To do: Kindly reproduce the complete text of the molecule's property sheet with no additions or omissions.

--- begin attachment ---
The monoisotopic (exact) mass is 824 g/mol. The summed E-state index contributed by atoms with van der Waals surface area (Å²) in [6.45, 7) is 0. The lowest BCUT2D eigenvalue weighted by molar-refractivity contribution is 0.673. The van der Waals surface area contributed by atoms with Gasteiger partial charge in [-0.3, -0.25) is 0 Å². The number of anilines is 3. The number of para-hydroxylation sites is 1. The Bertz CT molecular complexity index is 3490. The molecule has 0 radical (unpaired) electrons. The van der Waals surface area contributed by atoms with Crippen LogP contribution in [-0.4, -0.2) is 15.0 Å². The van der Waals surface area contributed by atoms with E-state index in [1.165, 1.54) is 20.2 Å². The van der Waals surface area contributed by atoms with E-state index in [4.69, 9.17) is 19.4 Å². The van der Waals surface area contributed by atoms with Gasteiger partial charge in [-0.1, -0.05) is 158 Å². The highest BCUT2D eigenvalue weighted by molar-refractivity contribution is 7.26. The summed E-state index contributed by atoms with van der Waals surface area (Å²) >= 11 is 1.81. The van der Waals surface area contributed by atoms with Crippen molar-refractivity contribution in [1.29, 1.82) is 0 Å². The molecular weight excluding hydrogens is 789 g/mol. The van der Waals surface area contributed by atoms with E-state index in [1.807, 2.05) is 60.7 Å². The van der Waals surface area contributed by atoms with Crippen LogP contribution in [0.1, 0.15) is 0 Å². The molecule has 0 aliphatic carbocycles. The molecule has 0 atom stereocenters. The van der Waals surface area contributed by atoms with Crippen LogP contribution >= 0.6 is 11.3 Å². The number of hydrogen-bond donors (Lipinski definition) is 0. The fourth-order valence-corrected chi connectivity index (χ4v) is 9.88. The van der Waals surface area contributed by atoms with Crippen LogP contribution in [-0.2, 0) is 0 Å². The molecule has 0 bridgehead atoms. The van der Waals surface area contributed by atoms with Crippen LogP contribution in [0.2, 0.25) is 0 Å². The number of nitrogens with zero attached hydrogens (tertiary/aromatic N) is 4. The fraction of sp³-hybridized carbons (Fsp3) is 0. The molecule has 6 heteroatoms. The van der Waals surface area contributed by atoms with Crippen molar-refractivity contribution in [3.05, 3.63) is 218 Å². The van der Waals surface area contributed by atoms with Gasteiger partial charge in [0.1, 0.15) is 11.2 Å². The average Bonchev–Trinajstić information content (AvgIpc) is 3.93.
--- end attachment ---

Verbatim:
The monoisotopic (exact) mass is 824 g/mol. The summed E-state index contributed by atoms with van der Waals surface area (Å²) in [6.45, 7) is 0. The lowest BCUT2D eigenvalue weighted by molar-refractivity contribution is 0.673. The van der Waals surface area contributed by atoms with Gasteiger partial charge in [-0.3, -0.25) is 0 Å². The number of anilines is 3. The number of para-hydroxylation sites is 1. The Bertz CT molecular complexity index is 3490. The molecule has 0 radical (unpaired) electrons. The van der Waals surface area contributed by atoms with Crippen LogP contribution in [-0.4, -0.2) is 15.0 Å². The van der Waals surface area contributed by atoms with E-state index in [1.165, 1.54) is 20.2 Å². The van der Waals surface area contributed by atoms with E-state index in [4.69, 9.17) is 19.4 Å². The van der Waals surface area contributed by atoms with Gasteiger partial charge in [-0.1, -0.05) is 158 Å². The highest BCUT2D eigenvalue weighted by molar-refractivity contribution is 7.26. The summed E-state index contributed by atoms with van der Waals surface area (Å²) >= 11 is 1.81. The van der Waals surface area contributed by atoms with Crippen molar-refractivity contribution in [1.29, 1.82) is 0 Å². The molecular weight excluding hydrogens is 789 g/mol. The van der Waals surface area contributed by atoms with E-state index in [1.807, 2.05) is 60.7 Å². The van der Waals surface area contributed by atoms with Crippen LogP contribution in [0.1, 0.15) is 0 Å². The molecule has 0 aliphatic carbocycles. The molecule has 0 atom stereocenters. The van der Waals surface area contributed by atoms with Crippen LogP contribution >= 0.6 is 11.3 Å². The number of hydrogen-bond donors (Lipinski definition) is 0. The fourth-order valence-corrected chi connectivity index (χ4v) is 9.88. The van der Waals surface area contributed by atoms with Crippen LogP contribution in [-0.2, 0) is 0 Å². The molecule has 0 bridgehead atoms. The van der Waals surface area contributed by atoms with Crippen LogP contribution in [0.2, 0.25) is 0 Å². The number of nitrogens with zero attached hydrogens (tertiary/aromatic N) is 4. The fraction of sp³-hybridized carbons (Fsp3) is 0. The molecule has 6 heteroatoms. The van der Waals surface area contributed by atoms with Crippen molar-refractivity contribution in [3.05, 3.63) is 218 Å². The van der Waals surface area contributed by atoms with Gasteiger partial charge in [0.1, 0.15) is 11.2 Å². The average Bonchev–Trinajstić information content (AvgIpc) is 3.93.